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US moves to revoke terror designation of Yemen's Houthis

State department cites humanitarian reasons as it begins process to reverse action by outgoing Trump administration
The Houthis have welcomed Biden's announcement to withdraw US support for the Saudi-led offensive (AFP)

The US has moved to delist Yemen's Houthi rebels as a terrorist organisation, removing a block that humanitarian groups said jeopardised crucial aid as the country's warring sides cautiously welcomed a push for peace by President Joe Biden.

The grinding six-year war in Yemen has killed tens of thousands and displaced millions, triggering what the United Nations calls the world's worst humanitarian disaster.

A State Department spokesperson said on Friday it had "formally notified Congress" of Secretary of State Antony Blinken's intent to revoke the terrorist designation.

The move, which will take effect shortly, comes a day after Biden announced an end to US support for the Saudi-led offensive operations in Yemen.

"This decision has nothing to do with our view of the Houthis and their reprehensible conduct, including attacks against civilians and the kidnapping of American citizens," the spokesperson said.

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"Our action is due entirely to the humanitarian consequences of this last-minute designation from the prior administration," they said, adding rhat the US remained committed to helping Saudi Arabia defend its territory against attacks by the rebels.

Blinken's predecessor, Mike Pompeo, announced the designation days before leaving office last month, pointing to the Houthis' links to Iran, an arch-enemy of Trump, and a deadly attack on the airport in Yemen's second city of Aden in December.

Aid groups say they have no choice but to deal with the Houthis, who are the de facto government in much of Yemen, and that the terrorist designation would put them at risk of prosecution in the United States.

According to the UN, more than three million people have been displaced and close to 80 percent of Yemen's population of 29 million people need of some form of aid for survival.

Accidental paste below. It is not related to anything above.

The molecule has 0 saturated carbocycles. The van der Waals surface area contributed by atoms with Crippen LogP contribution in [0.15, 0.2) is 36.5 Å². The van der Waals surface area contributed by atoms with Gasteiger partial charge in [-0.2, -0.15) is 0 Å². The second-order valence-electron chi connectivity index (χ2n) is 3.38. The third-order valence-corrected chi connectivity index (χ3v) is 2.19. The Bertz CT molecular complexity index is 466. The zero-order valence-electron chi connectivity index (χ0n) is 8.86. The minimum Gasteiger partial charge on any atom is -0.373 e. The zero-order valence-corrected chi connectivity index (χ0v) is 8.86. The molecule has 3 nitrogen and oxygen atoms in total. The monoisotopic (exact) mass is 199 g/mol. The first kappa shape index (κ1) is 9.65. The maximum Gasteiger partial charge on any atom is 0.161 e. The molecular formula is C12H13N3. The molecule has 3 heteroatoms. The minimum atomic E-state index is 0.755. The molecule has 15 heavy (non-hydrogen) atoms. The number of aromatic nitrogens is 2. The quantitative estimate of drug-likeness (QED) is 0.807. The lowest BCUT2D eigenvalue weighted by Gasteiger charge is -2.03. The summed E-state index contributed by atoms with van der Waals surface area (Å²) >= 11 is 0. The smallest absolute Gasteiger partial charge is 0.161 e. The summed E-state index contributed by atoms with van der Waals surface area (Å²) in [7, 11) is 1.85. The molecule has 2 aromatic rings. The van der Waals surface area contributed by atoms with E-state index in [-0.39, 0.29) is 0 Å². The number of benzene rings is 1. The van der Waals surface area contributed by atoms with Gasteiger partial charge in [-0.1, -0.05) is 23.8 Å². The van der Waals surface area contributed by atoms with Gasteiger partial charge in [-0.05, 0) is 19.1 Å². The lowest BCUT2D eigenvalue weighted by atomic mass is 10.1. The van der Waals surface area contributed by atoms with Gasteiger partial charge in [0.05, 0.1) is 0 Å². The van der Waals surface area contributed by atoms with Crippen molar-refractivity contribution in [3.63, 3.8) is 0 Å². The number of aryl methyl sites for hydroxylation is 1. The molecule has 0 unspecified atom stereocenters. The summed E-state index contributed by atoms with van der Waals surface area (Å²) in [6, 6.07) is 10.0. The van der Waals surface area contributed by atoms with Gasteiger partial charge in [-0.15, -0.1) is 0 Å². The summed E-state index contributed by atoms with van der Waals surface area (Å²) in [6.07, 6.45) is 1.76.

Biden had on Thursday announced the withdrawal of US support for the Saudi-led offensive in his first major foreign policy speech since replacing Donald Trump. 

The approach was welcomed by the Houthis and Yemen's internationally recognised government, which is backed by a Saudi-led military coalition.

'Off to a good start'

Abdulelah Hajar, an adviser to the head of the supreme political council, a Houthi executive body, told AFP that "cancelling the designation is an advanced step towards peace".

Hajar said the new US administration had "got off to a good start", but warned the credibility of the steps "will not be achieved unless they are proven on the ground and felt by the Yemeni people - by lifting the siege and stopping the war".

He also said the newly appointed US special envoy to Yemen, Timothy Lenderking, must "meet all parties", warning that if the Houthis were excluded, "there will be no step towards peace".

Iran's Foreign Ministry said on Saturday that a new US stand on the Yemen war could be a "step towards correcting past mistakes".

"Stopping support … for the Saudi coalition, if not a political manoeuvre, could be a step towards correcting past mistakes," Iranian Foreign Ministry spokesman Saeed Khatibzadeh was quoted as saying by state media.

Saudi Arabia, which has led a military intervention against the Houthis since 2015, reacted to the US move by reasserting its commitment to a political solution in Yemen.

The kingdom welcomed Biden's "commitment to cooperate with the kingdom to defend its sovereignty and counter threats against it," according to the official Saudi Press Agency.